The controversy over the federal government taxpayer bailout of AIG’s trading partners in late 2008 seems a big deal to me. It centers on why AIG’s trading partners, counterparties to complex derivative contracts, were paid off in full even though AIG was effectively bankrupt. If AIG had in fact gone bankrupt, AIG’s trading partners, which took ordinary business risk trading with AIG, would have been paid off at some lesser amount than full face value of AIG’s obligations. So why didn’t the government team, many of them Wall Street insiders themselves, negotiate or dictate a payoff of AIG’s obligations at some amount less than 100%? One would think that these trading partners would have been happy to get some portion of what AIG owed them, especially if it was more than what they would have received under an AIG bankruptcy. The thorny issue is that these counterparties included many of the big investment banks, most notably Goldman Sachs, and then-Treasury Secretary Paulson and many others calling the shots on the government side were former, and perhaps even future, partners and employees at these firms, which were filled with friends and former colleagues (in fact Paulson is a former Goldman CEO). Lehman Brothers was allowed to fail, but Goldman got a 100% bailout via AIG. Talk about conflict of interest and appearance of impropriety, at a minimum.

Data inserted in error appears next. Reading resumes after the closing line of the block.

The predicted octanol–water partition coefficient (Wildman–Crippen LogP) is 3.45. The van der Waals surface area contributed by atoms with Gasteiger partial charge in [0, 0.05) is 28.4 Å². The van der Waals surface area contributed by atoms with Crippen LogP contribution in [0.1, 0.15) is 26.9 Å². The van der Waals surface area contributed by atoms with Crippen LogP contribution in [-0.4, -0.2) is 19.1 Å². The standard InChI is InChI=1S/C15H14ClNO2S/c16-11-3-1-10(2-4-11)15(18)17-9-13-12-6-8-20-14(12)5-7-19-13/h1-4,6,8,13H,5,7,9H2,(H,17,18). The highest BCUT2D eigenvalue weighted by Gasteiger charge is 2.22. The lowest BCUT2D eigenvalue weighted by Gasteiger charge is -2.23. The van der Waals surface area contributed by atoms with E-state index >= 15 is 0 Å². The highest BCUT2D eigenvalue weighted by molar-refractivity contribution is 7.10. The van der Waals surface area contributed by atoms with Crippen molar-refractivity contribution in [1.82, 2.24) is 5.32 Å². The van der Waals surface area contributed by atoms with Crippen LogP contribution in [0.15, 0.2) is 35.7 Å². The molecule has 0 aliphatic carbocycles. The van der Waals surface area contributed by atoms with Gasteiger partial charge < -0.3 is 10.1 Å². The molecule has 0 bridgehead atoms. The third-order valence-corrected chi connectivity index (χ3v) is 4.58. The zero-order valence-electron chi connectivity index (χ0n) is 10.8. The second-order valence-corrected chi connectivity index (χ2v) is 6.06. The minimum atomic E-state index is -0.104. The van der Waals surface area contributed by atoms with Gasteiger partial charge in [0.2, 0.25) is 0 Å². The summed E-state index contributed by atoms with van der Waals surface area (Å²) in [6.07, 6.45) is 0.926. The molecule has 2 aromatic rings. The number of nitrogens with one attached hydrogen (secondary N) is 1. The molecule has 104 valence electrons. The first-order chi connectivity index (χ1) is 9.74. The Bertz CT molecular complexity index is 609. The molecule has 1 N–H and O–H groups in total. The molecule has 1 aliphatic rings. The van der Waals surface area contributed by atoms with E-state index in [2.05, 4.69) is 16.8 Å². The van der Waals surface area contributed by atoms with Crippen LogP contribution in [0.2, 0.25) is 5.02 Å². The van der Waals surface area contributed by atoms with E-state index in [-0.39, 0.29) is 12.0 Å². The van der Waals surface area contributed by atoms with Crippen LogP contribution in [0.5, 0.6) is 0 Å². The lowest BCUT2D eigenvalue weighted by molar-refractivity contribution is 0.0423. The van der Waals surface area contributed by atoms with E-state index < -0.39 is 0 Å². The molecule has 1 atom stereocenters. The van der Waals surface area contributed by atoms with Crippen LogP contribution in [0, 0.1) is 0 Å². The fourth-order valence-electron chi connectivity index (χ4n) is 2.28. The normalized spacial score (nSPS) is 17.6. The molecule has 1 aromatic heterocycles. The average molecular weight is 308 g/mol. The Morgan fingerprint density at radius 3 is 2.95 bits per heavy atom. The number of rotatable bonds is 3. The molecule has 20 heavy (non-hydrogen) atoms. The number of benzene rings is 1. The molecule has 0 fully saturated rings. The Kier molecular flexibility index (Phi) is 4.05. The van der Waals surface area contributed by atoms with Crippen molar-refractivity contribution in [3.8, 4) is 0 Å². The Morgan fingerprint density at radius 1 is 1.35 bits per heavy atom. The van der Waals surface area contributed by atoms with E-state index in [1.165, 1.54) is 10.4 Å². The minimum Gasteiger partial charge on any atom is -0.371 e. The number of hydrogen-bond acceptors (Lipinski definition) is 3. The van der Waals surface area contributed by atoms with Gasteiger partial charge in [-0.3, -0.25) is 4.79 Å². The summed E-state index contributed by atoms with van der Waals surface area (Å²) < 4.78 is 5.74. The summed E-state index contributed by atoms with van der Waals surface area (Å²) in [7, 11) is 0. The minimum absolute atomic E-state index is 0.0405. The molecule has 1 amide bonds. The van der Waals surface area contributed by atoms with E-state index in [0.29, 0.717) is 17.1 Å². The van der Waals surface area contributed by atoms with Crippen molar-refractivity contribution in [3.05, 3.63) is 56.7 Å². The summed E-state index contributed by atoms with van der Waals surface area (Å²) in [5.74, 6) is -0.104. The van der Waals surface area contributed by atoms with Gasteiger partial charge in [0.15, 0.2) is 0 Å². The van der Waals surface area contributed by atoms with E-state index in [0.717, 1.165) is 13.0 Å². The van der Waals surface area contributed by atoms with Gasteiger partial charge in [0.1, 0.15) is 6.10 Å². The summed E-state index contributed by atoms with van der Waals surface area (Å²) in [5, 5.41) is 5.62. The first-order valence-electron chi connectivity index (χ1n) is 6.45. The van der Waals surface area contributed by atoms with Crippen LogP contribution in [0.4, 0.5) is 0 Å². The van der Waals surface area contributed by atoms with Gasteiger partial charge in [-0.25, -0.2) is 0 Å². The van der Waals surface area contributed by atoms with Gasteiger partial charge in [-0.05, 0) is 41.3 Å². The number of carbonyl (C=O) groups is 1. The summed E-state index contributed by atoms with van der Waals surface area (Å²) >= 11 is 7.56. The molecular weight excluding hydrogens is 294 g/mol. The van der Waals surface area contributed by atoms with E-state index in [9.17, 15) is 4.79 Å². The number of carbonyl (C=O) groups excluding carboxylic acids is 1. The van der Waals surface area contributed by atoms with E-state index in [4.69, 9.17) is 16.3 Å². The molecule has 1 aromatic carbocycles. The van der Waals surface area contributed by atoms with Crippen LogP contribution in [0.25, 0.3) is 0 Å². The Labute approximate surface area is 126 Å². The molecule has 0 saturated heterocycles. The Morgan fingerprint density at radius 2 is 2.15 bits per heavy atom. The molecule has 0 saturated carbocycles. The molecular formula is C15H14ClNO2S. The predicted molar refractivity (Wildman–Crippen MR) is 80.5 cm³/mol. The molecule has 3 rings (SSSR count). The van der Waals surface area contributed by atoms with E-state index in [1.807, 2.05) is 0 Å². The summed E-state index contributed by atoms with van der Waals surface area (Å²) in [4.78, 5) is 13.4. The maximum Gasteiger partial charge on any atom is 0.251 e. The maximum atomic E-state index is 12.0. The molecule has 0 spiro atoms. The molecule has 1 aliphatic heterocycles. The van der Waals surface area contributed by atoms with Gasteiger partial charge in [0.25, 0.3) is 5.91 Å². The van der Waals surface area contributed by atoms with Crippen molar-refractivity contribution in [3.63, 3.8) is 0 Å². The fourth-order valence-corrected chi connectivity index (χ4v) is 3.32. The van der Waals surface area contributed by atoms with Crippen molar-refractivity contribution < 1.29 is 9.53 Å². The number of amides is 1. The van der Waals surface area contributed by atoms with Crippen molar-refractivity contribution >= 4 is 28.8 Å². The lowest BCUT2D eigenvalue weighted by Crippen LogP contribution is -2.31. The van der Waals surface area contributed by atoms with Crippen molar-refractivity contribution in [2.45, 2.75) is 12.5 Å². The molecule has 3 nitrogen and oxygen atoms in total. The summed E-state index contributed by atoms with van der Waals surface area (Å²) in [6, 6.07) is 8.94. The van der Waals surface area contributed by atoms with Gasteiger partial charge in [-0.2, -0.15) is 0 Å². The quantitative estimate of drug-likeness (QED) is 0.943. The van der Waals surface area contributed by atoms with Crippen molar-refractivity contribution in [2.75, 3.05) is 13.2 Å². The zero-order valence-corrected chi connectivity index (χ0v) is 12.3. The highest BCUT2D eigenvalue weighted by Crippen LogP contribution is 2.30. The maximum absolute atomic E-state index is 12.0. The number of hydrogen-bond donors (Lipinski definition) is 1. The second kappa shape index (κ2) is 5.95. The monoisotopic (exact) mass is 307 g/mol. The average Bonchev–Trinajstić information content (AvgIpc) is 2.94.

We now have found out that one of these counterparties, a foreign bank, was willing to, and perhaps expected to, receive less than full value on its contracts with AIG, but nevertheless received the full amount. Also, we’ve now learned that the NY Fed, when current Treasury Secretary Geithner was in charge, instructed AIG to keep secret the names of its trading partners, a cover-up perhaps out of fear of public outrage. Geithner, although then the boss, claims he took no part in that decision.
A couple of days ago, Geithner appeared before a House Committee and received a seemingly well-deserved grilling on all this (WSJ article and editorial). His defense – AIG’s counter-parties were paid off what they were legally owed to prevent a collapse of the financial system. Paying off AIG’s counterparties at, say, 80% would have caused a collapse of the system? Count me as unconvinced and smelling something fishy. Paulson also appeared before the Committee, saying that he had no knowledge that the counterparties were paid off at 100%, claiming that that was a NY Fed decision.
All this bolsters the suspicion that the Wall Street taxpayer bailout engineered by Wall Street insiders within the Bush and Obama administrations was much more generous to certain Wall Street firms than it needed to be and likely should have been.
John M Greco